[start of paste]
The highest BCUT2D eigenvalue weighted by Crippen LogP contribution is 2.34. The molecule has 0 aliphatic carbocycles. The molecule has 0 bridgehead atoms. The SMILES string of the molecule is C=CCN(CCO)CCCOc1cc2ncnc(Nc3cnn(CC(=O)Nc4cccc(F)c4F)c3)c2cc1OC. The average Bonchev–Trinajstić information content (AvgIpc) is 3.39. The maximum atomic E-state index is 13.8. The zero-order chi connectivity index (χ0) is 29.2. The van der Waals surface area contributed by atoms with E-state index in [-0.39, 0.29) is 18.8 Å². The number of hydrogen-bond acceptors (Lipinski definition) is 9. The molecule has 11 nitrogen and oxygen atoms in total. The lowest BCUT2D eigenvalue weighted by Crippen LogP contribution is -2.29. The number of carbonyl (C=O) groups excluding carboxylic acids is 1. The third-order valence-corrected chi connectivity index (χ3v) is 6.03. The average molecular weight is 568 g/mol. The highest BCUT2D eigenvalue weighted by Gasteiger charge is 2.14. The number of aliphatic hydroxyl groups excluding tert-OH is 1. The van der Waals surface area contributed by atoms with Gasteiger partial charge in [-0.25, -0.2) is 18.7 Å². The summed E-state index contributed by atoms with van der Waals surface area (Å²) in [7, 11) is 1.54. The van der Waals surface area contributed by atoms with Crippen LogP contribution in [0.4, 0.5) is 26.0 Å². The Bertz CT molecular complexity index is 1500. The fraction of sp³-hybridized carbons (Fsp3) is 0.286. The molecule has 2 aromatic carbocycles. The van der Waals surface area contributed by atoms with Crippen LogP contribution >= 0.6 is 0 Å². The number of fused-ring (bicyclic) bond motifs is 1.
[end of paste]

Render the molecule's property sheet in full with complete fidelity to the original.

The highest BCUT2D eigenvalue weighted by Crippen LogP contribution is 2.34. The molecule has 0 aliphatic carbocycles. The molecule has 0 bridgehead atoms. The SMILES string of the molecule is C=CCN(CCO)CCCOc1cc2ncnc(Nc3cnn(CC(=O)Nc4cccc(F)c4F)c3)c2cc1OC. The average Bonchev–Trinajstić information content (AvgIpc) is 3.39. The maximum atomic E-state index is 13.8. The zero-order chi connectivity index (χ0) is 29.2. The van der Waals surface area contributed by atoms with E-state index in [-0.39, 0.29) is 18.8 Å². The number of hydrogen-bond acceptors (Lipinski definition) is 9. The molecule has 11 nitrogen and oxygen atoms in total. The lowest BCUT2D eigenvalue weighted by Crippen LogP contribution is -2.29. The number of carbonyl (C=O) groups excluding carboxylic acids is 1. The third-order valence-corrected chi connectivity index (χ3v) is 6.03. The average molecular weight is 568 g/mol. The highest BCUT2D eigenvalue weighted by Gasteiger charge is 2.14. The number of aliphatic hydroxyl groups excluding tert-OH is 1. The van der Waals surface area contributed by atoms with Gasteiger partial charge in [-0.25, -0.2) is 18.7 Å². The summed E-state index contributed by atoms with van der Waals surface area (Å²) in [7, 11) is 1.54. The van der Waals surface area contributed by atoms with Crippen LogP contribution in [0.4, 0.5) is 26.0 Å². The Bertz CT molecular complexity index is 1500. The fraction of sp³-hybridized carbons (Fsp3) is 0.286. The molecule has 2 aromatic carbocycles. The van der Waals surface area contributed by atoms with Crippen LogP contribution >= 0.6 is 0 Å². The number of fused-ring (bicyclic) bond motifs is 1.